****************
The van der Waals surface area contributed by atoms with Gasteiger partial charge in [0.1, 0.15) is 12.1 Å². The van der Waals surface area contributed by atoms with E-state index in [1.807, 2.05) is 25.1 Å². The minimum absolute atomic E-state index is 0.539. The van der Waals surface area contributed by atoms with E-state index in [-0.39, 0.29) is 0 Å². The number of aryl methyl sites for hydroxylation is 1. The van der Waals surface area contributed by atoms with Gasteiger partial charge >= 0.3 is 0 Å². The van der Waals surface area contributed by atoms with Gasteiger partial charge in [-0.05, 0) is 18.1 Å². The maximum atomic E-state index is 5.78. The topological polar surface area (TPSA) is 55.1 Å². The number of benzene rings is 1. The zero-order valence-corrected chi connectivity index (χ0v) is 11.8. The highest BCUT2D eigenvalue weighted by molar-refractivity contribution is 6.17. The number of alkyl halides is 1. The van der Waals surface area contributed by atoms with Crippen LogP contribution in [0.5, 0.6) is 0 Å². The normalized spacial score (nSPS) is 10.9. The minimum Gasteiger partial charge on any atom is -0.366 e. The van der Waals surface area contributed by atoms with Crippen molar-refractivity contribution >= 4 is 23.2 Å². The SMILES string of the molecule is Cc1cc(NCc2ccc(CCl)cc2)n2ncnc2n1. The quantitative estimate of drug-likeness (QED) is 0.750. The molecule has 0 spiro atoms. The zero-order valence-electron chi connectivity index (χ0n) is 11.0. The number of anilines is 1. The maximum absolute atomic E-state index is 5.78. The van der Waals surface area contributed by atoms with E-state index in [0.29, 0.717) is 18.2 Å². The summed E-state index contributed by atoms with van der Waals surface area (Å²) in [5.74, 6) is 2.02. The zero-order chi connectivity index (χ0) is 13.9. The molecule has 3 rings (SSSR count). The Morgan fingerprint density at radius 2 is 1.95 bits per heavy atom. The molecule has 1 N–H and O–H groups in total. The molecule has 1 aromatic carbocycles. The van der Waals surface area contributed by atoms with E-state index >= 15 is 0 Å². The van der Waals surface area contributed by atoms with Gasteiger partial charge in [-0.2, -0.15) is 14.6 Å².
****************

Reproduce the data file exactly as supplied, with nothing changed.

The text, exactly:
The van der Waals surface area contributed by atoms with Gasteiger partial charge in [0.1, 0.15) is 12.1 Å². The van der Waals surface area contributed by atoms with E-state index in [1.807, 2.05) is 25.1 Å². The minimum absolute atomic E-state index is 0.539. The van der Waals surface area contributed by atoms with E-state index in [-0.39, 0.29) is 0 Å². The number of aryl methyl sites for hydroxylation is 1. The van der Waals surface area contributed by atoms with Gasteiger partial charge >= 0.3 is 0 Å². The van der Waals surface area contributed by atoms with Gasteiger partial charge in [-0.05, 0) is 18.1 Å². The maximum atomic E-state index is 5.78. The topological polar surface area (TPSA) is 55.1 Å². The number of benzene rings is 1. The zero-order valence-corrected chi connectivity index (χ0v) is 11.8. The highest BCUT2D eigenvalue weighted by molar-refractivity contribution is 6.17. The number of alkyl halides is 1. The van der Waals surface area contributed by atoms with Crippen LogP contribution in [0.5, 0.6) is 0 Å². The normalized spacial score (nSPS) is 10.9. The minimum Gasteiger partial charge on any atom is -0.366 e. The van der Waals surface area contributed by atoms with Crippen molar-refractivity contribution >= 4 is 23.2 Å². The SMILES string of the molecule is Cc1cc(NCc2ccc(CCl)cc2)n2ncnc2n1. The quantitative estimate of drug-likeness (QED) is 0.750. The molecule has 0 spiro atoms. The zero-order valence-electron chi connectivity index (χ0n) is 11.0. The number of anilines is 1. The maximum absolute atomic E-state index is 5.78. The van der Waals surface area contributed by atoms with E-state index in [0.29, 0.717) is 18.2 Å². The summed E-state index contributed by atoms with van der Waals surface area (Å²) in [5.74, 6) is 2.02. The zero-order chi connectivity index (χ0) is 13.9. The molecule has 3 rings (SSSR count). The Morgan fingerprint density at radius 2 is 1.95 bits per heavy atom. The molecule has 1 N–H and O–H groups in total. The molecule has 1 aromatic carbocycles. The van der Waals surface area contributed by atoms with E-state index >= 15 is 0 Å². The van der Waals surface area contributed by atoms with Gasteiger partial charge in [-0.2, -0.15) is 14.6 Å².